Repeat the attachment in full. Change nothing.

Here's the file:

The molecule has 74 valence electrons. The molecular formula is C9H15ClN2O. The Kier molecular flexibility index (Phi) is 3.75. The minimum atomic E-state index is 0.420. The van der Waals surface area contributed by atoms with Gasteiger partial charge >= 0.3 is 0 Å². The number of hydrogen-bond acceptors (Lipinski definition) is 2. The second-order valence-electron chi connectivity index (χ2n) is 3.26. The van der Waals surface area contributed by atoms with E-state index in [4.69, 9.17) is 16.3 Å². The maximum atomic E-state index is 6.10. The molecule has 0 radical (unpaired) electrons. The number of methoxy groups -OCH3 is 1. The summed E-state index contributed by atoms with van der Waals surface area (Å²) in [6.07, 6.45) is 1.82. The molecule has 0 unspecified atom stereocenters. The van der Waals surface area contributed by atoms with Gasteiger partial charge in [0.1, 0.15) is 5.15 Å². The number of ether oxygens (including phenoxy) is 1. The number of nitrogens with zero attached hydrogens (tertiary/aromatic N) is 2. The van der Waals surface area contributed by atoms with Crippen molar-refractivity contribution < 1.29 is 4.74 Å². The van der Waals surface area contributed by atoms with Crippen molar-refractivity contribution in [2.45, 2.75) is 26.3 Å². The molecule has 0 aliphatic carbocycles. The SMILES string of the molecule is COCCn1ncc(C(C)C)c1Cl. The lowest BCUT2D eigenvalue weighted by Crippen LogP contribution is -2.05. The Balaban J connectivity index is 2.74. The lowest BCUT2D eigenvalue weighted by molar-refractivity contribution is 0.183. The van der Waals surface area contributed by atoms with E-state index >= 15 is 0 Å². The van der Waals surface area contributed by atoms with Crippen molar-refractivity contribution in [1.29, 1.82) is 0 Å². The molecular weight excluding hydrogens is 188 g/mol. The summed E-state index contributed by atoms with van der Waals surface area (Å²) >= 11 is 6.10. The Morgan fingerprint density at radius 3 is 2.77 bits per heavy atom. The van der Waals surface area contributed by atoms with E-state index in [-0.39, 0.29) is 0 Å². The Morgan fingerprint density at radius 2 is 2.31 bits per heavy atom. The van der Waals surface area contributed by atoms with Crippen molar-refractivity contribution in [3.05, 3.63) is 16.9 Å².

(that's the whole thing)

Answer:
The molecule has 74 valence electrons. The molecular formula is C9H15ClN2O. The Kier molecular flexibility index (Phi) is 3.75. The minimum atomic E-state index is 0.420. The van der Waals surface area contributed by atoms with Gasteiger partial charge >= 0.3 is 0 Å². The number of hydrogen-bond acceptors (Lipinski definition) is 2. The second-order valence-electron chi connectivity index (χ2n) is 3.26. The van der Waals surface area contributed by atoms with E-state index in [4.69, 9.17) is 16.3 Å². The maximum atomic E-state index is 6.10. The molecule has 0 radical (unpaired) electrons. The number of methoxy groups -OCH3 is 1. The summed E-state index contributed by atoms with van der Waals surface area (Å²) in [6.07, 6.45) is 1.82. The molecule has 0 unspecified atom stereocenters. The van der Waals surface area contributed by atoms with Gasteiger partial charge in [0.1, 0.15) is 5.15 Å². The number of ether oxygens (including phenoxy) is 1. The number of nitrogens with zero attached hydrogens (tertiary/aromatic N) is 2. The van der Waals surface area contributed by atoms with Crippen molar-refractivity contribution < 1.29 is 4.74 Å². The van der Waals surface area contributed by atoms with Crippen molar-refractivity contribution in [2.45, 2.75) is 26.3 Å². The molecule has 0 aliphatic carbocycles. The SMILES string of the molecule is COCCn1ncc(C(C)C)c1Cl. The lowest BCUT2D eigenvalue weighted by Crippen LogP contribution is -2.05. The Balaban J connectivity index is 2.74. The lowest BCUT2D eigenvalue weighted by molar-refractivity contribution is 0.183. The van der Waals surface area contributed by atoms with E-state index >= 15 is 0 Å². The van der Waals surface area contributed by atoms with Crippen molar-refractivity contribution in [1.29, 1.82) is 0 Å². The molecular weight excluding hydrogens is 188 g/mol. The summed E-state index contributed by atoms with van der Waals surface area (Å²) >= 11 is 6.10. The Morgan fingerprint density at radius 3 is 2.77 bits per heavy atom. The van der Waals surface area contributed by atoms with E-state index in [-0.39, 0.29) is 0 Å². The Morgan fingerprint density at radius 2 is 2.31 bits per heavy atom. The van der Waals surface area contributed by atoms with Crippen molar-refractivity contribution in [3.05, 3.63) is 16.9 Å².